Predicting Acute Health Care Utilization in Patients with Pediatric Type 1 DiabetesPredicting Acute Health Care Utilization in Patients with Pediatric Type 1 Diabetes https://pediatricsnationwide.org/wp-content/themes/corpus/images/empty/thumbnail.jpg 150 150 Jan Arthur Jan Arthur https://secure.gravatar.com/avatar/aacff967c7c2a32e600a9df86d7c8844?s=96&d=mm&r=g
- November 25, 2019
- Jan Arthur
Study demonstrates the utility of a high risk assessment screening tool in differentiating between patients with versus patients without any acute health care utilization.
The multidisciplinary Quality Improvement Team in the Section of Endocrinology at Nationwide Children’s Hospital, led by Manmohan Kamboj MD, FAAP, Division chief and section chief of Endocrinology, developed a brief risk screening tool evaluating patients with type 1 diabetes as a possible predictor of future poor diabetes care. A study was designed to determine whether this brief risk assessment tool can be used for risk stratification of patients and families at the time of the initial diagnosis of type 1 diabetes mellitus. The study also was used to determine whether the high risk assessment is associated with increased acute health care utilization and future glycemic control.
A total of 158 patients were included in the study. As explained by Don Buckingham, MBOE, CPHQ , coordinator lead, Quality Improvement Services at Nationwide Children’s, the data analysis validated the screening tool to be of greatest utility in differentiating patients with versus patients without any acute health care utilization with excellent discriminatory ability, sensitivity and specificity. He notes, “Use of statistical analysis tools helps families and hospitals build confidence in Endocrinology assessment initiatives.”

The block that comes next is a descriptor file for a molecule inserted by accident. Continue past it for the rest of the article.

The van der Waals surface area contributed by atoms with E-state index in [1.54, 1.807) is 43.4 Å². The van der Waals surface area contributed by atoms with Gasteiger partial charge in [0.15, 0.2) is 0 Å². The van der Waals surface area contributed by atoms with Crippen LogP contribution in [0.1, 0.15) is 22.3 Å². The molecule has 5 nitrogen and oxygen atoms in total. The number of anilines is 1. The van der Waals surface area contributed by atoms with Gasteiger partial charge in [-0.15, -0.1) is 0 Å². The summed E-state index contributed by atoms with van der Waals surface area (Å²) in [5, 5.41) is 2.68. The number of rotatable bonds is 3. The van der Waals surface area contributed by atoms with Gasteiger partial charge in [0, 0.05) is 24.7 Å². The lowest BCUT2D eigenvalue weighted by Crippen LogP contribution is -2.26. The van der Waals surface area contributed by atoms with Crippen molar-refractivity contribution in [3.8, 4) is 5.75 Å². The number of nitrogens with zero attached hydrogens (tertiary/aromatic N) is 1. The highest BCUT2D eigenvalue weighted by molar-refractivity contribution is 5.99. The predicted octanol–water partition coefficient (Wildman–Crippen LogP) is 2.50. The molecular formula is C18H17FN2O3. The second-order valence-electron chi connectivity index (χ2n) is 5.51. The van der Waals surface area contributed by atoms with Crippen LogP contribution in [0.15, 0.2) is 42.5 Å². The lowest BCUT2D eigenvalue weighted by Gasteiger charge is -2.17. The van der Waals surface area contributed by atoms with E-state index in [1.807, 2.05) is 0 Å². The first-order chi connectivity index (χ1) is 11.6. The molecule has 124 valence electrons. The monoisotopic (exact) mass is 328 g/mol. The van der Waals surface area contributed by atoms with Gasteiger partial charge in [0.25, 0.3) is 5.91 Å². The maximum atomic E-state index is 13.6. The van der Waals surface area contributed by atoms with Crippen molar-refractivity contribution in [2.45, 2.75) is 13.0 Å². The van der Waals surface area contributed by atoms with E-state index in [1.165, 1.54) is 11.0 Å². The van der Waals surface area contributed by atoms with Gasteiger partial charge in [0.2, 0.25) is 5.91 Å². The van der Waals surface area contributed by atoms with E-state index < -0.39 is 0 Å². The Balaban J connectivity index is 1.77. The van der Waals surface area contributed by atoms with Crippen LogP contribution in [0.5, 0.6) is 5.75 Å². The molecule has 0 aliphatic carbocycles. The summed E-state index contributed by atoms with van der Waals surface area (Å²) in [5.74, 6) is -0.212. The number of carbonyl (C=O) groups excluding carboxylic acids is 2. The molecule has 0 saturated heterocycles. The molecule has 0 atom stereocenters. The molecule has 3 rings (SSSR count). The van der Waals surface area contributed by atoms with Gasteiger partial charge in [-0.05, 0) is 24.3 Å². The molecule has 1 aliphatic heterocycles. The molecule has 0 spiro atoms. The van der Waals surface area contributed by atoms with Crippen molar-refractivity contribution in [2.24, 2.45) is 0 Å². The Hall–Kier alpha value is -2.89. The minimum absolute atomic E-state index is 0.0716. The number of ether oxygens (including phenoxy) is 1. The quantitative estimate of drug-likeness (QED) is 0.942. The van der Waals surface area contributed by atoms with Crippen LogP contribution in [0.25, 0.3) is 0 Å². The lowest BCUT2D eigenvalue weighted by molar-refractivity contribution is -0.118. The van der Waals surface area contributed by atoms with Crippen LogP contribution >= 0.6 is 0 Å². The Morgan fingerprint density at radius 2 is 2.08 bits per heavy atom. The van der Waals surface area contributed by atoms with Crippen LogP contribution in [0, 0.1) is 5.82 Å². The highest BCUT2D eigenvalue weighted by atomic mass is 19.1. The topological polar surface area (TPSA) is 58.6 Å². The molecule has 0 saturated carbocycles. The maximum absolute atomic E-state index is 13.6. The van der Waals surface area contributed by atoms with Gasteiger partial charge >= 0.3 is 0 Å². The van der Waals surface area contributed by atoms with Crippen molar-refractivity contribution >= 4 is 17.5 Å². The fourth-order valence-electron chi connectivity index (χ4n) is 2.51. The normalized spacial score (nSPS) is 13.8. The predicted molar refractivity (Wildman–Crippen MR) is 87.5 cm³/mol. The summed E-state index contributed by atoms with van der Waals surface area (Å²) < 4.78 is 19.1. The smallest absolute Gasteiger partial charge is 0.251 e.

Psychosocial and socioeconomic factors contribute to poor diabetes care in children and adolescents with type 1 diabetes. “These factors are important when treating the patient and family as a whole,” says K. Ming Hong, MSW, LISW-S, Clinical Services and Care Coordination at Nationwide Children’s. “This research exemplifies the important interdisciplinary team building among social work, quality improvement, and medical providers.”
“Our ability to identify needs early allows us to provide targeted interventions and resources that foster resiliency and coping while preventing future admissions and medical complications,” adds Bethany Glick, MSSA, LISW-S, Clinical Services and Care Coordination at Nationwide Children’s.
“We believe that use of such a tool and consequent high risk assessment at the initial diagnosis of type 1 diabetes may facilitate clinicians to identify alternative diabetes management pathways to optimize care,” says Dr. Kamboj.
Glick BA, Hong KMC, Buckingham D, Moore-Clingenpeel M, Salvator A, Kamboj MK. “Validation of a risk screening tool for pediatric type 1 diabetes patients: A predictor of increased acute health care utilization.” Journal of Pediatric Endocrinology and Metabolism. 2019 Sep 6. [Epub ahead of print]
You might also like
Congenital Heart Disease and Extracardiac Phenotypes Associated With Novel Pathogenic Variant in GATA6Congenital Heart Disease and Extracardiac Phenotypes Associated With Novel Pathogenic Variant in GATA6 https://pediatricsnationwide.org/wp-content/uploads/2022/07/AdobeStock_134232290-DNA-header-1024x575-1.gif 1024 575 Jessica Nye, PhD Jessica Nye, PhD https://secure.gravatar.com/avatar/?s=96&d=mm&r=g
Increasing Same-Day Amoxicillin Graded Dose ChallengesIncreasing Same-Day Amoxicillin Graded Dose Challenges https://pediatricsnationwide.org/wp-content/uploads/2023/10/AdobeStock_259470506-1024x683.jpg 1024 683 JoAnna Pendergrass, DVM JoAnna Pendergrass, DVM https://pediatricsnationwide.org/wp-content/uploads/2021/03/pendergrass_01.jpg
Associations Between Blood-Based and Biochemical Markers of Inflammation and Body MassAssociations Between Blood-Based and Biochemical Markers of Inflammation and Body Mass https://pediatricsnationwide.org/wp-content/uploads/2021/03/blood-tube-1024x575.jpg 1024 575 Mary Bates, PhD Mary Bates, PhD https://secure.gravatar.com/avatar/c6233ca2b7754ab7c4c820e14eb518c8?s=96&d=mm&r=g